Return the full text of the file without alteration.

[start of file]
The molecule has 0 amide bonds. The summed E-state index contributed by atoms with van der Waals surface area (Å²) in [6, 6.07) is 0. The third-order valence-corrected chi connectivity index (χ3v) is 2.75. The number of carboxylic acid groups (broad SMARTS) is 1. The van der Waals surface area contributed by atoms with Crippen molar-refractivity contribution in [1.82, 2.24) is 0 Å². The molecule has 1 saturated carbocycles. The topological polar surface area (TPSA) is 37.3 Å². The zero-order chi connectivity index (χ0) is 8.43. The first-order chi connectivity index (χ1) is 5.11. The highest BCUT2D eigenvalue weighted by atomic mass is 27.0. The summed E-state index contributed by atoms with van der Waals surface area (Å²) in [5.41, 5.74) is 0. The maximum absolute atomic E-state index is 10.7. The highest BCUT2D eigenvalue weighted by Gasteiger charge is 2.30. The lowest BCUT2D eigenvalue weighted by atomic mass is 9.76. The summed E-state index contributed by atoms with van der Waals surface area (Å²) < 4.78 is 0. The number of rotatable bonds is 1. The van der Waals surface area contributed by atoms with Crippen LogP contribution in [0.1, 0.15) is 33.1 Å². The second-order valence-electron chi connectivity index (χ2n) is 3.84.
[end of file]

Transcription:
The molecule has 0 amide bonds. The summed E-state index contributed by atoms with van der Waals surface area (Å²) in [6, 6.07) is 0. The third-order valence-corrected chi connectivity index (χ3v) is 2.75. The number of carboxylic acid groups (broad SMARTS) is 1. The van der Waals surface area contributed by atoms with Crippen molar-refractivity contribution in [1.82, 2.24) is 0 Å². The molecule has 1 saturated carbocycles. The topological polar surface area (TPSA) is 37.3 Å². The zero-order chi connectivity index (χ0) is 8.43. The first-order chi connectivity index (χ1) is 5.11. The highest BCUT2D eigenvalue weighted by atomic mass is 27.0. The summed E-state index contributed by atoms with van der Waals surface area (Å²) in [5.41, 5.74) is 0. The maximum absolute atomic E-state index is 10.7. The highest BCUT2D eigenvalue weighted by Gasteiger charge is 2.30. The lowest BCUT2D eigenvalue weighted by atomic mass is 9.76. The summed E-state index contributed by atoms with van der Waals surface area (Å²) < 4.78 is 0. The number of rotatable bonds is 1. The van der Waals surface area contributed by atoms with Crippen LogP contribution in [0.1, 0.15) is 33.1 Å². The second-order valence-electron chi connectivity index (χ2n) is 3.84.